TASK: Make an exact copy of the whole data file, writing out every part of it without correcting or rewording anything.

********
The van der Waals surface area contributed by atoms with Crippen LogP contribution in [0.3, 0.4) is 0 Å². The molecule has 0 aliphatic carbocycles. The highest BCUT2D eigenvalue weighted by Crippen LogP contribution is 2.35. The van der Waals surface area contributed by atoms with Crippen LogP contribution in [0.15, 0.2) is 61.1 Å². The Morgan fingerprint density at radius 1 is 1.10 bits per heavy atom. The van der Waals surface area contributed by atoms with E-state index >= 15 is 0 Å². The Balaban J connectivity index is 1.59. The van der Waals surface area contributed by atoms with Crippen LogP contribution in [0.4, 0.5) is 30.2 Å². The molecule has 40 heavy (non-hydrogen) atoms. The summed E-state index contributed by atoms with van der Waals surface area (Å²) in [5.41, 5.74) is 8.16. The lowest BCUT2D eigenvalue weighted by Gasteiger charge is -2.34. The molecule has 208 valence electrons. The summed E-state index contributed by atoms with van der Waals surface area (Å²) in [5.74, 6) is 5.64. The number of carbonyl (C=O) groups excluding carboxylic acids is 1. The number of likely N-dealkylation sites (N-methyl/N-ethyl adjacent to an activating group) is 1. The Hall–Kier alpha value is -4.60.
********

The van der Waals surface area contributed by atoms with Crippen LogP contribution in [0.3, 0.4) is 0 Å². The molecule has 0 aliphatic carbocycles. The highest BCUT2D eigenvalue weighted by Crippen LogP contribution is 2.35. The van der Waals surface area contributed by atoms with Crippen LogP contribution in [0.15, 0.2) is 61.1 Å². The Morgan fingerprint density at radius 1 is 1.10 bits per heavy atom. The van der Waals surface area contributed by atoms with E-state index >= 15 is 0 Å². The Balaban J connectivity index is 1.59. The van der Waals surface area contributed by atoms with Crippen LogP contribution in [0.4, 0.5) is 30.2 Å². The molecule has 40 heavy (non-hydrogen) atoms. The summed E-state index contributed by atoms with van der Waals surface area (Å²) in [5.41, 5.74) is 8.16. The lowest BCUT2D eigenvalue weighted by Gasteiger charge is -2.34. The molecule has 208 valence electrons. The summed E-state index contributed by atoms with van der Waals surface area (Å²) in [5.74, 6) is 5.64. The number of carbonyl (C=O) groups excluding carboxylic acids is 1. The number of likely N-dealkylation sites (N-methyl/N-ethyl adjacent to an activating group) is 1. The Hall–Kier alpha value is -4.60.